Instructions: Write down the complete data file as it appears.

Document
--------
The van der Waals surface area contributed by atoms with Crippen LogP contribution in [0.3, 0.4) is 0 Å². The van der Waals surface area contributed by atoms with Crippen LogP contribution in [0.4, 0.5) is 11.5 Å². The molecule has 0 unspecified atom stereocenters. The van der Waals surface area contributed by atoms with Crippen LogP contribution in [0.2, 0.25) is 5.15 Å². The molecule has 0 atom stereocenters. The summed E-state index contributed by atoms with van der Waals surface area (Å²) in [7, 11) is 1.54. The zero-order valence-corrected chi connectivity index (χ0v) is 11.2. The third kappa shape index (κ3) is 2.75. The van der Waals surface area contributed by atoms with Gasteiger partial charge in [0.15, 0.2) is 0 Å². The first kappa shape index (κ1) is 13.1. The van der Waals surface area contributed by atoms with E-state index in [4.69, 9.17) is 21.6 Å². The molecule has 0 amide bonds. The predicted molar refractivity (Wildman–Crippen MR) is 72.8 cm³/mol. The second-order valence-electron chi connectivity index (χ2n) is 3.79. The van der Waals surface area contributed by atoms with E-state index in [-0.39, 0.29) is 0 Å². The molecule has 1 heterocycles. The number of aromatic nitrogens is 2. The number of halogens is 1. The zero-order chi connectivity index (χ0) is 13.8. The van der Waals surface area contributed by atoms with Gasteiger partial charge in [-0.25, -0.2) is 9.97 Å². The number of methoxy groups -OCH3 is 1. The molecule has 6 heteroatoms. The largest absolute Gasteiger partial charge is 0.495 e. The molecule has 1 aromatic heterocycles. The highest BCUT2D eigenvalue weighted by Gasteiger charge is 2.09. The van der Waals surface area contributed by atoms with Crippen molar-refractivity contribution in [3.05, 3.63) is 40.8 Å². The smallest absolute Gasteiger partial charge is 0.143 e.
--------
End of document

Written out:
The van der Waals surface area contributed by atoms with Crippen LogP contribution in [0.3, 0.4) is 0 Å². The van der Waals surface area contributed by atoms with Crippen LogP contribution in [0.4, 0.5) is 11.5 Å². The molecule has 0 unspecified atom stereocenters. The van der Waals surface area contributed by atoms with Crippen LogP contribution in [0.2, 0.25) is 5.15 Å². The molecule has 0 atom stereocenters. The summed E-state index contributed by atoms with van der Waals surface area (Å²) in [7, 11) is 1.54. The zero-order valence-corrected chi connectivity index (χ0v) is 11.2. The third kappa shape index (κ3) is 2.75. The van der Waals surface area contributed by atoms with Gasteiger partial charge in [0.15, 0.2) is 0 Å². The first kappa shape index (κ1) is 13.1. The van der Waals surface area contributed by atoms with E-state index in [4.69, 9.17) is 21.6 Å². The molecule has 0 amide bonds. The predicted molar refractivity (Wildman–Crippen MR) is 72.8 cm³/mol. The second-order valence-electron chi connectivity index (χ2n) is 3.79. The van der Waals surface area contributed by atoms with E-state index in [-0.39, 0.29) is 0 Å². The molecule has 1 heterocycles. The number of aromatic nitrogens is 2. The number of halogens is 1. The zero-order chi connectivity index (χ0) is 13.8. The van der Waals surface area contributed by atoms with Gasteiger partial charge in [-0.25, -0.2) is 9.97 Å². The number of methoxy groups -OCH3 is 1. The molecule has 6 heteroatoms. The largest absolute Gasteiger partial charge is 0.495 e. The molecule has 1 aromatic heterocycles. The highest BCUT2D eigenvalue weighted by Gasteiger charge is 2.09. The van der Waals surface area contributed by atoms with Crippen molar-refractivity contribution in [3.05, 3.63) is 40.8 Å². The smallest absolute Gasteiger partial charge is 0.143 e.